On the days following October 15, across the world, ‘Me Too” Facebook statuses, tweets, and Instagram posts were abundant. The stories seemed to be endless. Some shocking, others horrifying, and many, familiar.

Pandora’s box was opened. The curtain pulled back. Social media, for a few days, felt like a release valve had finally been turned. The gravity and magnitude of how many have been violated in their personal lives and, furthermore, in their professional careers became very real and very personal.

#MeToo was first used by Tarana Burke, a social activist and community organizer, on Myspace in 2006 in an effort to promote empowerment through empathy especially among women of color. The phrase “me too” came from Ms. Burke’s recounting of a story of a 13-year old disclosing abuse she had endured to Ms. Burke. Ms. Burke found that she had nothing to say in response and upon reflection, wished that she had simply said, “Me too.”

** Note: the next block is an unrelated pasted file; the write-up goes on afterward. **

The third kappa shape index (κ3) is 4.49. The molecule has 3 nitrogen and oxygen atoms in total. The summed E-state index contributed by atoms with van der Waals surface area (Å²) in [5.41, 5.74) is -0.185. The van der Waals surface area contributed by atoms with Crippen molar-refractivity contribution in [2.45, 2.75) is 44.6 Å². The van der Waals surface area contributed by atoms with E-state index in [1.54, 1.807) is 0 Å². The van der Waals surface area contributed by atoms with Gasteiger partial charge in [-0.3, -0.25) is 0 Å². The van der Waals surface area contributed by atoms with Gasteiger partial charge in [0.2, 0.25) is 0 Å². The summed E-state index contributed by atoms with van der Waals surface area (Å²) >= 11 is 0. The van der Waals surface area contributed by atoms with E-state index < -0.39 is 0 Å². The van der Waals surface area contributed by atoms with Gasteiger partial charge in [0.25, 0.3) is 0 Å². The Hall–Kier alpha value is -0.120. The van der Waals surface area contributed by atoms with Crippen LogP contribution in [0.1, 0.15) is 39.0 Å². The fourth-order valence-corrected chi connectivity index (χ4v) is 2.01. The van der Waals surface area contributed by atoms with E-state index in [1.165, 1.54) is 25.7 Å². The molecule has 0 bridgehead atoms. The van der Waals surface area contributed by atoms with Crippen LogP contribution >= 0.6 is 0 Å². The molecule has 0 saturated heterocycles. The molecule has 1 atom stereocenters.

In the months following, Hollywood, news, and political figures were accused of a variety of acts against others ranging from harassment to assault. Some apologized. Others denied. Some remained silent.

And like that, the nation was thrust into a conversation about rape culture, gender, and equitable work environments.


What role does summer camp play in a #metoo world?

There are many lessons to be gleaned from the current events of the last year though first and foremost, camps have an obligation to create the space for staff to practice having honest and vulnerable conversations about what is happening in the non-camp world.